Function and Regulation of a TGF-Β in the Prostate
My laboratory focuses on the role of transforming growth factor-beta (TGF-Β) as a tumor suppressor and regulator of growth, apoptosis and androgenic responses in the prostate. An important role for TGF-Β in androgenic control of the prostate has been previously implicated by a number of in vivo studies which showed androgens negatively regulate expression of TGF-Βs, TGF-Β receptors (TΒRI and TΒRII) and activation of rSmads (Smads 2 and 3) in the prostate. The normal cellular responses to TGF-Βs are lost or altered during prostatic carcinogenesis, concomitant with loss of TGF-Β receptor levels and loss of androgen dependence, implicating a role for TGF-Β signaling in regulation of androgen dependence and tumor suppression. To test this latter role, we disrupted the function of TGF-Β receptors in non-tumorigenic rat prostate epithelial cell lines, NRP-152 and DP-153, by over-expressing a truncated TΒRII that functions as a dominant-negative receptor (DNR). Overexpression of this DNR by retroviral transduction resulted in the malignant transformation of NRP-152 and DP-153 as assessed by s.c. tumor in athymic mice. These data fully support TGF-Β's role as a tumor suppression of the prostate.
Using primary prostate epithelial cell lines developed in my laboratory, we were first to report that TGF-Β can directly induce apoptosis of isolated prostatic cells in culture. Since then an important focus of our work has been to understand how TGF-Β induces apoptosis and how this mechanism is altered in prostate cancer. Using our cell culture system, we have demonstrated that TGF-Β induces the release of cytochrome c and the subsequent activation of caspases -9 and -3. We showed that TGF-Β may promote apoptosis by down-regulating the expression of the anti-apoptotic proteins Bcl-xl and survivin through distinct mechanisms. Survivin is an inhibitor of apoptosis protein (IAP) whose overexpression is tightly correlated with the aggressiveness of prostate cancer and is believed to play a role in chemo- and hormone-resistance in advanced prostate cancer. We have shown that an intact TGF-Β signaling pathway in pre-neoplastic prostate epithelial cells suppresses the activity of the survivin gene promoter through activating the retinoblastoma protein (Rb) and/or other pocket proteins (by a Smad-dependent mechanism), which then interact with CHR and CDE elements in the proximal region of the survivin promoter.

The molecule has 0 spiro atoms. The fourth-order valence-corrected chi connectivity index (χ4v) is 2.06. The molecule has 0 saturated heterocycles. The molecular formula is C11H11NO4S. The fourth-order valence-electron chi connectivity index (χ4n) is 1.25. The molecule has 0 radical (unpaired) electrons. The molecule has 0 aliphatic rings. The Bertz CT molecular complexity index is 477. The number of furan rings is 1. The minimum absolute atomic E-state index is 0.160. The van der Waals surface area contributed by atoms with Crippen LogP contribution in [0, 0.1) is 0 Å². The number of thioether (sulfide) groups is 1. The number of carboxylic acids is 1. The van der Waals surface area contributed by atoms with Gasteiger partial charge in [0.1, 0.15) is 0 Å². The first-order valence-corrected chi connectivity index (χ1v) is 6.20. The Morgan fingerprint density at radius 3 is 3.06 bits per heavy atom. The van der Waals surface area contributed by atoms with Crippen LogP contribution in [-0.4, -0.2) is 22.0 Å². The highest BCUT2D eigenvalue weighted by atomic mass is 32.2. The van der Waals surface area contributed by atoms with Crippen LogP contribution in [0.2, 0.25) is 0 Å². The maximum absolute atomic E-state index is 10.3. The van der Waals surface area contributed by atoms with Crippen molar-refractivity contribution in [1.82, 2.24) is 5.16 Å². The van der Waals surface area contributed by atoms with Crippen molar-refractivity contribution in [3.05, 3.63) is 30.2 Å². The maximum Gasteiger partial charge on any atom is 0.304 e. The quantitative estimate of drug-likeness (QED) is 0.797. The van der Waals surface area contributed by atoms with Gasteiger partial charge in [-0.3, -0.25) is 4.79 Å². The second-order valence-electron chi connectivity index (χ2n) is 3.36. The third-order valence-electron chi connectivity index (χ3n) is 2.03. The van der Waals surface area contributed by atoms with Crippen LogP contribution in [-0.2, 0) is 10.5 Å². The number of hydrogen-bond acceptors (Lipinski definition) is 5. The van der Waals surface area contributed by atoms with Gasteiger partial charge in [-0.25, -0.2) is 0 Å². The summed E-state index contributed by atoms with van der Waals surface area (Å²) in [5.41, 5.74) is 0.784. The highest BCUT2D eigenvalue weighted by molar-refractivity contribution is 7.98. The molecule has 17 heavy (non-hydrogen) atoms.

A second focus of this laboratory is to investigate the mechanisms governing loss of tumor suppression by TGF-Β during prostate cancer progression. Along these lines we have provided evidence that activation of the androgen receptor (AR) and the IGF-I/ PI3K/Akt/mTOR pathway, inactivation of the retinoblastoma protein (Rb) and induced expression of the LIM domain protein Hic-5 in prostate cancer may disrupt the tumor suppressive function of TGF-Β. Some of these pathways may also be important contributors to switching the function of TGF-Β from a tumor suppressor to that of an oncogene, a phenomenon associated with late-stage cancers. Understanding these mechanisms is likely to aid in the development of therapeutic strategies for the intervention of prostate cancer.
We recently made a novel discovery that Smad2 functions as a critical tumor suppressor in prostate epithelial cells. We showed that silencing the expression of Smad2 alone (by lentiviral-mediated shRNA) can promote the malignant transformation of NRP-152 cells. This has opened investigation of the role of Smad2 as a suppressor of the prostate, and we are now exploring potential changes in the posttranslational modification of Smad2 that may occur during prostate carcinogenesis.